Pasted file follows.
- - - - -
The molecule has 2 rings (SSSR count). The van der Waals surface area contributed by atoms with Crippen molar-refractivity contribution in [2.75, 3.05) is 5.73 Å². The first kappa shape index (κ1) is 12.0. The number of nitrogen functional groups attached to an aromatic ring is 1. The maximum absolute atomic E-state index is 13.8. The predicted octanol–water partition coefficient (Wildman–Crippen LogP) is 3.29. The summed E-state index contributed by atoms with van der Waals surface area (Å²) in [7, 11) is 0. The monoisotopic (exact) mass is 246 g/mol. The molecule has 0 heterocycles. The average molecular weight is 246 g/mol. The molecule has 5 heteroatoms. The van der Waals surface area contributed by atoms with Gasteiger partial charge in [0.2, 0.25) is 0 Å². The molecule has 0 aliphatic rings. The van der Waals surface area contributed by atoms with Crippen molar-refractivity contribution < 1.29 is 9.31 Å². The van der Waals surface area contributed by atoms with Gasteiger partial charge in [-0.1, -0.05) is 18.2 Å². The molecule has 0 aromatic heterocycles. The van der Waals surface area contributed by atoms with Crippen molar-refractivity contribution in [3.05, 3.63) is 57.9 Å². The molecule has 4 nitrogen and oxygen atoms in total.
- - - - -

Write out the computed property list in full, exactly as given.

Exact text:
The molecule has 2 rings (SSSR count). The van der Waals surface area contributed by atoms with Crippen molar-refractivity contribution in [2.75, 3.05) is 5.73 Å². The first kappa shape index (κ1) is 12.0. The number of nitrogen functional groups attached to an aromatic ring is 1. The maximum absolute atomic E-state index is 13.8. The predicted octanol–water partition coefficient (Wildman–Crippen LogP) is 3.29. The summed E-state index contributed by atoms with van der Waals surface area (Å²) in [7, 11) is 0. The monoisotopic (exact) mass is 246 g/mol. The molecule has 0 heterocycles. The average molecular weight is 246 g/mol. The molecule has 5 heteroatoms. The van der Waals surface area contributed by atoms with Gasteiger partial charge in [0.2, 0.25) is 0 Å². The molecule has 0 aliphatic rings. The van der Waals surface area contributed by atoms with Crippen molar-refractivity contribution < 1.29 is 9.31 Å². The van der Waals surface area contributed by atoms with Gasteiger partial charge in [-0.1, -0.05) is 18.2 Å². The molecule has 0 aromatic heterocycles. The van der Waals surface area contributed by atoms with Crippen molar-refractivity contribution in [3.05, 3.63) is 57.9 Å². The molecule has 4 nitrogen and oxygen atoms in total.